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Surviving Curriculum Changes


The term “curriculum changes” frightens some teachers. After all, if a system is not broken, why fix it? The truth of the matter is that while designing and implementing curriculum changes can be difficult, it is a worthwhile effort that is rarely as painful as imagined. In fact, a study published in the Journal of the International Association of Medical Science Educators found distinct stages of concerns that instructors experience during the implementation of curriculum changes. Participants move from an awareness and information stage, when they gather resources; to a personal concern stage about how it will affect them; to a management stage, when the concerns shift to actually implementing the curriculum changes.

Why Change Curricula?

Curriculum changes do not occur randomly. Often, state legislatures, administrators and communities dictate these changes, but that does not mean they are unnecessary. Curriculum changes arise most often as a response to changing global circumstances. Educators want to keep pace not only with changing information but also with best practices in teaching. As new techniques prove themselves, it makes sense to bring them into practice.

Personal Concerns

According to Olaf Jorgenson, head of Almaden Country School in California, most resistance to curriculum changes stems from sound concerns: “faculty resistance to formalized instructional improvement and curricular change builds not because teachers lack desire or capacity to improve, but because, collectively, teachers value their autonomy, worry about their ever-increasing workload and time constraints, and are, by nature, averse to risk and change.” This resistance perfectly maps the second stage of curriculum changes, when participants’ concerns about personal and professional demands on their time abound.

Management Concerns

The third stage of curriculum changes concerns actually implementing these changes in the classroom. After educators address their personal concerns about scheduling and workloads, focus shifts to the difficult task of implementing the changes. To overcome these challenges, Peter F. Oliva–formerly professor and chairperson at Southern Illinois University, Florida International University, and Georgia Southern University—recommends implementing curriculum changes as a collective effort. In this manner, a number of different stakeholders influence the changes, and faculty divide the work equitably.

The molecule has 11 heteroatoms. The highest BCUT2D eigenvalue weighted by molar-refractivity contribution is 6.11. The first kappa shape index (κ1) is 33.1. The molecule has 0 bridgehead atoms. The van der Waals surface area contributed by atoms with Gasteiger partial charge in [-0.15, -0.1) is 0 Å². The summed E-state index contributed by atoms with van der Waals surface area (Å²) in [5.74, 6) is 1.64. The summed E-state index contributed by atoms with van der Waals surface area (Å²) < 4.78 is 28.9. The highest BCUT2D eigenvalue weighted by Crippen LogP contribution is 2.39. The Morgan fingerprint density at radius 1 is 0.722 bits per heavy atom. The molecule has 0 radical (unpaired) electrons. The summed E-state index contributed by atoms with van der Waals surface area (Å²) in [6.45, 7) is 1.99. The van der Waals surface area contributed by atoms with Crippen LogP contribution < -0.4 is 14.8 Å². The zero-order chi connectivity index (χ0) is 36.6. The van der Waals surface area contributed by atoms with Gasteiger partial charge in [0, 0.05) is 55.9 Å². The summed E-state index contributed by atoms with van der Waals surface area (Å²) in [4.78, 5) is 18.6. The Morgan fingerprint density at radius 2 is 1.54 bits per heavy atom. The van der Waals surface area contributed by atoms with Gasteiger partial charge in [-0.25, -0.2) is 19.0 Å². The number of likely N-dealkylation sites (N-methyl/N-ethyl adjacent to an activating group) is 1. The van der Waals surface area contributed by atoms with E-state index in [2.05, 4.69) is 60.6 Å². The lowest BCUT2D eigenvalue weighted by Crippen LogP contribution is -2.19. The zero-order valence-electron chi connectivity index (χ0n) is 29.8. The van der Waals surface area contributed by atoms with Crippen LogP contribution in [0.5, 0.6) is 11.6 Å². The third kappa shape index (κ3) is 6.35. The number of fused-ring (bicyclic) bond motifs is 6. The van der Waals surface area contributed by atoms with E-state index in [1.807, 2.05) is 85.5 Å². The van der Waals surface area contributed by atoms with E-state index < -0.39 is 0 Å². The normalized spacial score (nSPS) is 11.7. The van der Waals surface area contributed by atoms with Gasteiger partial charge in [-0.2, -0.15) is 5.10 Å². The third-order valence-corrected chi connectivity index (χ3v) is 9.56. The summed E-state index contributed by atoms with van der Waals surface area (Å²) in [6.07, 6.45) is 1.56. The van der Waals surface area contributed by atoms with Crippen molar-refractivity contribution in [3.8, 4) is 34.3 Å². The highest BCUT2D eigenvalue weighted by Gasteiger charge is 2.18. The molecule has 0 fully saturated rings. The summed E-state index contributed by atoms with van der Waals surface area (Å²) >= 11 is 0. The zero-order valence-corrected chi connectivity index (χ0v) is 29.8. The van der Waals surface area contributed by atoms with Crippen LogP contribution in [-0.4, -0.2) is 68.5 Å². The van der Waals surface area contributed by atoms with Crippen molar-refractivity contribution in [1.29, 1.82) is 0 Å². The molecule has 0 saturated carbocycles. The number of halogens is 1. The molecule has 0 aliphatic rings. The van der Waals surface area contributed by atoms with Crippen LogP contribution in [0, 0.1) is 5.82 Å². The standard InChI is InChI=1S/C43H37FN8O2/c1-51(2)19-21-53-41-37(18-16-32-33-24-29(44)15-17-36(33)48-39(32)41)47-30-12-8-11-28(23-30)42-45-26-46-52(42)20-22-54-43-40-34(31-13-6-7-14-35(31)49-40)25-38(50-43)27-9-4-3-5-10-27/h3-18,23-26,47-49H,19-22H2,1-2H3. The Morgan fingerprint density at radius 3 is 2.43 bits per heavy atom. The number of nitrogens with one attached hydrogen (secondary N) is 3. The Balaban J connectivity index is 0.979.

Further Study

Educators have been systematically approaching curriculum changes since the 1960s. Recognizing the advantage of involved stakeholders and a methodical approach, educators studied not only the methods of curriculum changes but also their content. While the scholarly literature on the topic is dense, an online master’s degree in education can provide future educators and administrators the tools necessary to understand the nuances of this important practice.

Learn about the Arkansas State online master’s in educational leadership program.



Sources:

India Broyles, I.; Savidge, M.; Schwalenberg-Leip, E.; Thompson, K.; Lee, R.; and Sprafka, S. (2012). Stages of concern during curriculum change. Journal of the International Association of Medical Science Educators. Retrieved from http://www.iamse.org/mse-article/stages-of-concern-during-curriculum-change/

Olaf, J. (2006). Why curriculum change Is difficult and necessary. Independent School Magazine. Retrieved from http://www.nais.org/Magazines-Newsletters/ISMagazine/Pages/Why-Curriculum-Change-Is-Difficult-and-Necessary.aspx

Oliva, P. F. (2008). Developing the curriculum. 7th ed. New York: Pearson.


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